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Flag of Turkey on a hill in what many consider to be occupied Cyprus. (CREDIT: Andriy Markov)

2014 has seen its share of global conflicts notable for the emergence of new technology and radical ideologies that change the way war is fought. This post explores the existing law on occupation, and how it is suited for concerns of these modern conflicts. For example, while the self-recognized Israeli occupation of the West Bank may have discernible legal boundaries, the law becomes gray and altogether difficult to enforce in other situations. Western Sahara, Crimea, and Northern Cyprus are all under occupation by foreign powers claiming sovereignty over the territory. Interestingly, these laws only apply between States, so the Islamic State’s actions against the sovereignty of multiple nations is unbounded as a technicality.

The concept of property is the cornerstone of modern civilization, and in international law it is reflected in the borders that delineate the territory upon which States (as countries are called in international law) exert their sovereignty. This sovereignty gives each State the privilege to reap from its land as well as the obligation to care for it. It is the forced taking of this “property” that creates legal challenges. Although international law largely prohibits armed aggression, States inevitably wage wars, and, often take foreign territory. International law has established a series of legal regimes regulating the effects of such taking on the privileges and obligations attached to the territory.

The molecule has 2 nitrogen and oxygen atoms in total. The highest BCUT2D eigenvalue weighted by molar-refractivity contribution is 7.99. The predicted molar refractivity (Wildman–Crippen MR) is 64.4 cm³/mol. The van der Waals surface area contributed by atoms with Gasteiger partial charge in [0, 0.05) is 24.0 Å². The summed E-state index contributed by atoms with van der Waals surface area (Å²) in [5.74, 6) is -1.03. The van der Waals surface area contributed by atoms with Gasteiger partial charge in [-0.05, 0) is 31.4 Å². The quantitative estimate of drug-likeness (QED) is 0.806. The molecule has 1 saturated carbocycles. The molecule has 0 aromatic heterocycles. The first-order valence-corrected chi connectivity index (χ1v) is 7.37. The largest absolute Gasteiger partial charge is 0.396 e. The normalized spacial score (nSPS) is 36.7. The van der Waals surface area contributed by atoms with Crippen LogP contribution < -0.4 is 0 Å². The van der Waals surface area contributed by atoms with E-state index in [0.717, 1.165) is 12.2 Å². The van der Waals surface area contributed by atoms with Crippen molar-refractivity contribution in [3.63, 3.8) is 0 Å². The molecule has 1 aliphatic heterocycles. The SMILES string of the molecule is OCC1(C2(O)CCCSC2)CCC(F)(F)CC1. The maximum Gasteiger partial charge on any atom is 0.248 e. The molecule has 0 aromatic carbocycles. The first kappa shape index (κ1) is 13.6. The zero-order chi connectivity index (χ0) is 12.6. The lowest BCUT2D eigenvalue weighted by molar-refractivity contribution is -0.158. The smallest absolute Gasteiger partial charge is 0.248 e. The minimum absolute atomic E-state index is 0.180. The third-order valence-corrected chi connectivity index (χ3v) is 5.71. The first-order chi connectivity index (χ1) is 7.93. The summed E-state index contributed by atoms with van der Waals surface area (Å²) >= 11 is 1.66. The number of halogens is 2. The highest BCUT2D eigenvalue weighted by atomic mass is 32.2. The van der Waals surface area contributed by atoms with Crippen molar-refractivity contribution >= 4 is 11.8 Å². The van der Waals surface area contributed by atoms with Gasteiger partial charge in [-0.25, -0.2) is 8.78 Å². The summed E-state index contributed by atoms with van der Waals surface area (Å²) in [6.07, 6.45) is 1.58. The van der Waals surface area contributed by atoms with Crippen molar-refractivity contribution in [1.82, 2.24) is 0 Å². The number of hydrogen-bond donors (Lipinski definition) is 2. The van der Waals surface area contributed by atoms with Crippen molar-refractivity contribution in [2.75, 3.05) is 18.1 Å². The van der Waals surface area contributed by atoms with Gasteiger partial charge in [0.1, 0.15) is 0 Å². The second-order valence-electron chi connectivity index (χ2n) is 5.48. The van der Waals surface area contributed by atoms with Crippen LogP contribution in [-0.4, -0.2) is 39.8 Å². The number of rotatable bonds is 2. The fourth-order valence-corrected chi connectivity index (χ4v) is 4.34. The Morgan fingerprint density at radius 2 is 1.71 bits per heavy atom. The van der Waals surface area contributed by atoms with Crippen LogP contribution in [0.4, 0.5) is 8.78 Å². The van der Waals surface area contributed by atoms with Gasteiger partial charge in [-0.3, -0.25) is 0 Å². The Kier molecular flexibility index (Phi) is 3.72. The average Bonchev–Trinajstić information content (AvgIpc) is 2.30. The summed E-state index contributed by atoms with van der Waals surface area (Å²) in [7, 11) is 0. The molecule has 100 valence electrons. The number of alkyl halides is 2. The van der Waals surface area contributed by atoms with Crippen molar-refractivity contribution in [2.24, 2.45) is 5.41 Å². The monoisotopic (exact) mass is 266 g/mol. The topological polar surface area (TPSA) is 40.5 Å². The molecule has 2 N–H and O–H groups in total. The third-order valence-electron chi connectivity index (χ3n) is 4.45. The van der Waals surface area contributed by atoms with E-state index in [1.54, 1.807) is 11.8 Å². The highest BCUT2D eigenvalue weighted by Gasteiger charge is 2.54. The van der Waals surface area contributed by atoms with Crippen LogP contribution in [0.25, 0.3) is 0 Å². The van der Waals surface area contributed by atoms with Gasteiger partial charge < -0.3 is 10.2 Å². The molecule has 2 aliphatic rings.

First, annexation is illegal. States cannot take ownership of territories by force. Territories can only be transferred voluntarily, such as through a peace treaty at the cessation of hostilities. Therefore, territories that come under foreign occupation during an armed conflict do not convey the same privileges to their occupiers. For instance, occupying forces usually cannot reap resources from the land and cannot alter local institutions or laws.

Yet much like how enemy combatants may be held as prisoners of war (POWs), territory can be held as a strategic objective during the duration of hostilities. Captured territory deprives the owner of access to roads and ports vital to supplies and natural resources vital to the war effort. We saw this during the Korean War, when United Nations forces staged an amphibious landing behind North Korean lines and severed North Korean supply routes. However, as with POWs, these territories must be returned upon the cessation of active hostilities as foreign occupation is a continued form of hostility.

The Fourth Geneva Convention outlines a regime of obligations for the temporary occupying force. This regime balances military necessity with the basic needs of civilians. Often called the conservationist principle, the occupying power has a duty to conserve or maintain the status quo, and is expected to return the land to its sovereign owner in the same condition in which it was taken. Therefore, the occupier must maintain law and order as well as provide for basic necessities like healthcare, education, food, and other supplies.